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from 5 customer reviews
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Doubles Wild is a game of luck and strategy where the object is to make as many 3-in-a-rows as possible in any direction. Your roll determines where your marker may go. If you don't like your first roll, try again, rolling the blue dice, the red dice, or both. If you roll a double on red or blue, that's WILD, and you may place your marker anywhere in the row or column. If you land on your opponent's marker, you battle for control of the square. Play offense to make your own 3-in-a-rows, defense to block your opponent. Doubles Wild takes just 5 minutes to learn.
- 100 Markers
- Game Board
- 6 Dice
Average Rating: 3.3 in 5 reviews
This is one of those games that some will criticize because it uses dice - a lot, in fact every roll. And yes, if you consistently roll poor dice, you will lose. However, I have found most of the time, the dice seem fairly even. Further, I have come to realize that even games that have dice or cards, there are some people that still consistently win. It's usually because good dice alone don't win a game. You do need strategy and that is true of this game as well. Not a lot, but some. Every dice roll you make a decision - do I keep this one or risk another. Sometimes it's a no-brainer, but other times it's a tougher decision.
This definitely is not in my 'must have' category. In fact I would rate it average at just 3 stars. The only reason I give it 4 is because for some reason my kids and I keep coming back to it. This game is probably one of the most played games in my closet. Probably because it's very easy, kids can play, very little setup, and it's a quick game.
Again, not a great game, but if you want to relax and play a game with limited decision making, and a lot of luck, this might be for you.
Board has 81 squares, numbered 3 to 11 on one edge (red) and the same for blue edge. Roll two dice of each color and place your color chip on intersecting square. Get 3 or more in a row and score. Roll doubles on red or blue dice and pick which number you want in that row or column. Battles take place when you land on a space which is owned by another player. Winner of battle takes control of space. Game ends when the turn passes to a player who has no more chips.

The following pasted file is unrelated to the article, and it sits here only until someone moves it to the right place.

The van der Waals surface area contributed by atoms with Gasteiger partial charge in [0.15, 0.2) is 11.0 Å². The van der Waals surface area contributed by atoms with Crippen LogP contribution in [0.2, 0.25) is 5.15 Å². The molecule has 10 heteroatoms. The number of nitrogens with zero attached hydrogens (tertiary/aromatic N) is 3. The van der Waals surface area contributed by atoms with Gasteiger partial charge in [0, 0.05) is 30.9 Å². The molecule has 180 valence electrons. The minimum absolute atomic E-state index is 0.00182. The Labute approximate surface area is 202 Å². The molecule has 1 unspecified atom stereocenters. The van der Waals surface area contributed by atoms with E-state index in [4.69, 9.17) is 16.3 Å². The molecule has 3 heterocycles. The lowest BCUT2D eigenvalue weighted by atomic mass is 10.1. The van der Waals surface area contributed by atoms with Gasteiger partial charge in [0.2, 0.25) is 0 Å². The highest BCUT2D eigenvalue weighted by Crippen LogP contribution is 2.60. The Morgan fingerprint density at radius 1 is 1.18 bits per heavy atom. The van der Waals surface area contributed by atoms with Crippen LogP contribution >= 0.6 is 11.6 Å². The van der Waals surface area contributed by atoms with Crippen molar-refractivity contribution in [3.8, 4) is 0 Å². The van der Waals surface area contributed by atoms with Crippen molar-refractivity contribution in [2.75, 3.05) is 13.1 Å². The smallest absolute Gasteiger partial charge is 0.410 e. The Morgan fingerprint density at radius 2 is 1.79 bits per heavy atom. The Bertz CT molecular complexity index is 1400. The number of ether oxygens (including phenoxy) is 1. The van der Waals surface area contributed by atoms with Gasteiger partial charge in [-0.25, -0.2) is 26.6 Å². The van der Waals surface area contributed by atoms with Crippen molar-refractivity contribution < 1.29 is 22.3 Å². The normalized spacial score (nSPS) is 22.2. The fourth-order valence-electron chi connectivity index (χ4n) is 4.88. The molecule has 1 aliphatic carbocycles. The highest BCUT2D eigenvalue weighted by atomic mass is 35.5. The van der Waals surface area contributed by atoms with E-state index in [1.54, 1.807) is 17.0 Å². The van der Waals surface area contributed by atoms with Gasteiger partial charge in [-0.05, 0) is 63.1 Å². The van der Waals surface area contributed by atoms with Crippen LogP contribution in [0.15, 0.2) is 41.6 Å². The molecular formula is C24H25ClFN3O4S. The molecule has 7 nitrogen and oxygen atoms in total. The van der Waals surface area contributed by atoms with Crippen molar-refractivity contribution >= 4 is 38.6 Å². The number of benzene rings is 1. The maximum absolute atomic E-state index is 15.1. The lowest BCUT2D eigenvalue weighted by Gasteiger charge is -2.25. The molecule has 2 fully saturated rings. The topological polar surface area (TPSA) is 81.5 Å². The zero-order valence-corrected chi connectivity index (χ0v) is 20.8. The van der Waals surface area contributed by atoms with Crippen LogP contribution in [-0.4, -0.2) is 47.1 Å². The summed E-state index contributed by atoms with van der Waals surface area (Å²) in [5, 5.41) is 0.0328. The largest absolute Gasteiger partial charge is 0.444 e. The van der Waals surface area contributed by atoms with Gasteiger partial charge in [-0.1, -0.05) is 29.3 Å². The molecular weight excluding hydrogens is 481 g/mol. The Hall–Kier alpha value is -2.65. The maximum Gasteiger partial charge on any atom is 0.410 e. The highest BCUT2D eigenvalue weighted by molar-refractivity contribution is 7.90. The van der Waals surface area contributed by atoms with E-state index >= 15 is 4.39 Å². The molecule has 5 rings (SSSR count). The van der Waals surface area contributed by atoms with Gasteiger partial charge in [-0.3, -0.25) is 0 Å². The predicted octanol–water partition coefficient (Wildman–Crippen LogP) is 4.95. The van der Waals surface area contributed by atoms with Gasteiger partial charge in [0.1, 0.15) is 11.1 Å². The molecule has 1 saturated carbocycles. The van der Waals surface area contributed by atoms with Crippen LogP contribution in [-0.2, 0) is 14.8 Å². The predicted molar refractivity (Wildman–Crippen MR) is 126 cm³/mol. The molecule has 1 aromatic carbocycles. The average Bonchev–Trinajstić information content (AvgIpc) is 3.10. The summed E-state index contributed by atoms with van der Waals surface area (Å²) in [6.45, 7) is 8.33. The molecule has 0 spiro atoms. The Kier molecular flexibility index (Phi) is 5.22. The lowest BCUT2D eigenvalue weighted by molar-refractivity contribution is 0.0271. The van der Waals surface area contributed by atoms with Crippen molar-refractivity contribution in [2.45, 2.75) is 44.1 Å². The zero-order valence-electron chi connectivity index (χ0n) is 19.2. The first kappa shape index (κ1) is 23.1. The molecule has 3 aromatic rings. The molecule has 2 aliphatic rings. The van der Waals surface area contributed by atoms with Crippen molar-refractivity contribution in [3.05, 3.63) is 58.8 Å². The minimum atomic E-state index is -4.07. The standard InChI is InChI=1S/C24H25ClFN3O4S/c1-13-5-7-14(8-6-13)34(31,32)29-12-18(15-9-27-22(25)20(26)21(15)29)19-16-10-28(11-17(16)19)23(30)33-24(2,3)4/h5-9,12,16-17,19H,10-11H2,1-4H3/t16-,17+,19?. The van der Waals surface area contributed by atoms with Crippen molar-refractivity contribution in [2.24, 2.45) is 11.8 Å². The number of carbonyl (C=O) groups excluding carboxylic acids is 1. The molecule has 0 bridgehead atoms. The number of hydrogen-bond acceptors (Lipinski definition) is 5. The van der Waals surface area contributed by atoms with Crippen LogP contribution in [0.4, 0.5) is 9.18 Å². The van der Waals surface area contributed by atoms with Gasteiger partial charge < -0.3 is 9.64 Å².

My girlfriend bought this game from Funagain as a Christmas gift for me, and we've played it a number of times in the last few weeks.
Game play is very easy to learn and can be briefly described as follows:
Two to four players select different colors for their plastic markers. When each player's turn occurs, they roll 4 dice, 2 red and 2 blue. One set of dice determines the row, and another the column for placing a piece, with the object being to make lines of 3 or more pieces in a horizontal, vertical or diagonal direction. (The longer the lines, the more points you get.)
The strategy elements occur when you get doubles on the row or column dice, allowing you to choose any position along a the column or row. For example, if you roll a pair of 4s on the row dice, and a total of 10 on the column dice, you can choose any cell in column 10.
If you don't like your first roll, you can roll one or both dice sets again, but you are forced to accept the second roll, which could put you in an unfavorable part of the board, such as out on the corners.
You can also battle another player for an already occupied cell that is not part of a line formation, but you should be careful doing this, since the battle rules favor the defender, and you risk losing a piece if you lose the battle. Another thing that complicates the game is that you can't break up a line, but instead can be forced to watch it go longer, and extend in other directions, putting you at a big disadvantage as far as scoring goes.
No 2 nor 3 and no, of course, 4 player standard game have the most fun that you can get when you play a team 'doubles wild' play. I make accidentally this decision to play it this way, with three other friends last night, and I hit the spot! Suspence, team discussion and argument, teasing, celebrations (when the right roll comes) are elements that pop out from a game that when you play it any other way seems only just ok. One last point I want to mention for this game is the very good 3 round dice battle. It reminds me the decisions you have to make in weight lifting sports. Stay where you are or go for a better roll? Make a second re-roll or go straight to the 3rd round and give your opponent only one chance? You need strategy, you need luck (don't forget, it is a dice game). Maybe it is not 'Call my bluff' but it is a good one.
Mensa gave this game some kind of recognition but I can't understand why. Doubles Wild is about as intellectually stimulating as a game of Cootie but not half as fun.
I tried 2-player and 3-player sessions and both turned out the same way. One player got good rolls, clustered his pieces, and took a huge lead early on. The other players could not catch up at all by game's end--and how could they? They knew where they had to put their pieces, but the dice just would not let them. Battles for squares were seldom and did little to turn the tide of the game.
Doubles Wild is like trying to play chess with a pop-o-matic or Go with a spinner. There is really no strategy involved in deciding to roll a pair of dice again or not; not much excitement or player interaction either. The game just kind of plays itself and reduced our players to bored onlookers.
Not only is the game dull and stupid, it's overpriced, too. For $15 you get some small plastic chips, six dice, and a small one-piece gameboard with a nauseous color scheme.
I was embarrased to introduce this game to my friends. The designers should be ashamed for publishing it. I can not imagine any gamer, young or old, casual or serious, enjoying this game for a single minute.